The funding section of government guidance

We particularly want to draw your attention to the following section from the government guidance so you can access all the financial help that is available to you. We expect guidance to imminently be updated to include more information for self-employed childminders. As soon as we hear more we will be in touch. Please bear in mind that this digest is being written at midday on 26.3.2020 and the information will probably have been published by the time you read this.

What will happen to funding for free childcare offers during this period of disruption?

On 17 March 2020, the Chancellor confirmed the government would continue to pay for free early years entitlement places for 2, 3 and 4 year olds even if settings were closed on the advice of the government, or children were not able to attend due to coronavirus (COVID-19).

We expect local authorities to continue early entitlements funding for all childminders, schools and nurseries.

What additional business support is available to childcare providers during this period of disruption?

The government has announced a package of support for workers and businesses which will benefit childcare providers.

The Chancellor has announced that childcare providers will be eligible for a business rates holiday for one year. That means non-local authority providers of childcare (registered with Ofsted and providing EYFS) will pay no business rates in 2020 to 2021, from 1 April. Local authorities will be working on this.

Nurseries in receipt of small business rate relief or rural rate relief will benefit from small business grant funding of £10,000. This includes nurseries who are eligible for a charitable status relief – they will also pay no business rates at all in 2020 to 2021.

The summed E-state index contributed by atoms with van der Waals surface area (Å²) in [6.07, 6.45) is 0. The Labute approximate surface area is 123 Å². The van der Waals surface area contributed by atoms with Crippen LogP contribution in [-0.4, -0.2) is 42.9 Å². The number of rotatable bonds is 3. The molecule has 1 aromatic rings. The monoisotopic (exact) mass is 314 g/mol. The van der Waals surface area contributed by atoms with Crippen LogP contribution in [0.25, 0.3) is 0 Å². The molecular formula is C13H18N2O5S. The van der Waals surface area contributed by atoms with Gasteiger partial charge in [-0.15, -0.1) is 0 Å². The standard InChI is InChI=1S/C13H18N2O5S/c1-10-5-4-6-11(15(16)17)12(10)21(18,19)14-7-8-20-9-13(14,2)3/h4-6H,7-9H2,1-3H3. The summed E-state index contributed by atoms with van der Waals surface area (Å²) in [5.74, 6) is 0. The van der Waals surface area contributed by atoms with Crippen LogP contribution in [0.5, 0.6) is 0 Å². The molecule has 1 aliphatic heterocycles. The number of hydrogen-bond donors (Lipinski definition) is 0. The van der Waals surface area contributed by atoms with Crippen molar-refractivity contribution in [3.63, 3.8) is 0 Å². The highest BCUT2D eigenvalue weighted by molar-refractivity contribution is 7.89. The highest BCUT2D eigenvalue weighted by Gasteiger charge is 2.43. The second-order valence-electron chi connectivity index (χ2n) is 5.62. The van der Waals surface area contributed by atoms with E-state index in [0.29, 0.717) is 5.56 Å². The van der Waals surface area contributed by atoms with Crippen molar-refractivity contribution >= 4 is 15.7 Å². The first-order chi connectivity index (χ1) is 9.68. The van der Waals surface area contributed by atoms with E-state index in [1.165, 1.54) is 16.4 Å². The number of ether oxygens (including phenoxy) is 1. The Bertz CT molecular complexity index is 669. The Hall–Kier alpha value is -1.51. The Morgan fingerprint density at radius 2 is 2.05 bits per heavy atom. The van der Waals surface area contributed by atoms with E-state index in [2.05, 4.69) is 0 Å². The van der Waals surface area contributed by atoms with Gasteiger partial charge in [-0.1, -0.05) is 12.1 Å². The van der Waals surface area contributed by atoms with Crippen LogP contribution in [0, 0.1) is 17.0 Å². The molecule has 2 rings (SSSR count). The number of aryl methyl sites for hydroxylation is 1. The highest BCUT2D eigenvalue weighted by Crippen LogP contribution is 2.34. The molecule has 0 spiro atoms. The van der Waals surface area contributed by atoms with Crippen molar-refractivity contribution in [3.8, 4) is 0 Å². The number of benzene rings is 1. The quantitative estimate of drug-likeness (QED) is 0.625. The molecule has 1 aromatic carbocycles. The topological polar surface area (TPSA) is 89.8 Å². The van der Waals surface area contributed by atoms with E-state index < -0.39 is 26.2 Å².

Some settings operate from shared spaces which may now benefit from a 100% rates relief. We strongly encourage those shared spaces to reflect any business rates saving in their rent charges.

The Coronavirus Job Retention Scheme means that for employees who are not working but kept on payroll, the government will contribute 80% of each worker’s wages of up to £2,500, backdated to 1 March 2020. Providers can access this scheme while continuing to be paid the early entitlements funding via local authorities.

The Business Interruption Loan Scheme will now be interest-free for 12 months (rather than 6).

VAT payments due with VAT returns between now and end June 2020 will be deferred, UK VAT registered businesses will not need make those payments until the end of the financial year.

Working tax credit has been increased by £1000 a year.

The government has also announced a £20 per week increase to the Universal Credit standard allowance and Working Tax Credit basic element and an increase in the Local Housing Allowance rates for Universal Credit and Housing Benefit claimants so that it covers the cheapest third of local rents.

For the self-employed (including childminders) the minimum income floor will be temporarily relaxed, meaning Universal Credit can be accessed at a rate to match statutory sick pay (SSP).

Can childcare providers continue to charge parents during coronavirus-related closures?

We are working hard to mitigate the impacts of coronavirus (COVID-19) on all parts of our society, including individuals and business. We urge all childcare providers to be reasonable and balanced in their dealings with parents, given the great uncertainty they will be facing too.

We will not be clawing back early years entitlements funding from local authorities during closures, or where children are withdrawn because of coronavirus (COVID-19). This protects a significant proportion of early years providers’ income. The government has already introduced a range of measures, as outlined above, to support businesses and workers during this period. We will be keeping what further support businesses may require under close review.

Can providers continue to charge for consumables such as nappies?

Providers may charge for consumables in line with national entitlements guidance. As per existing guidance, they should consider the impact of charges on disadvantaged families.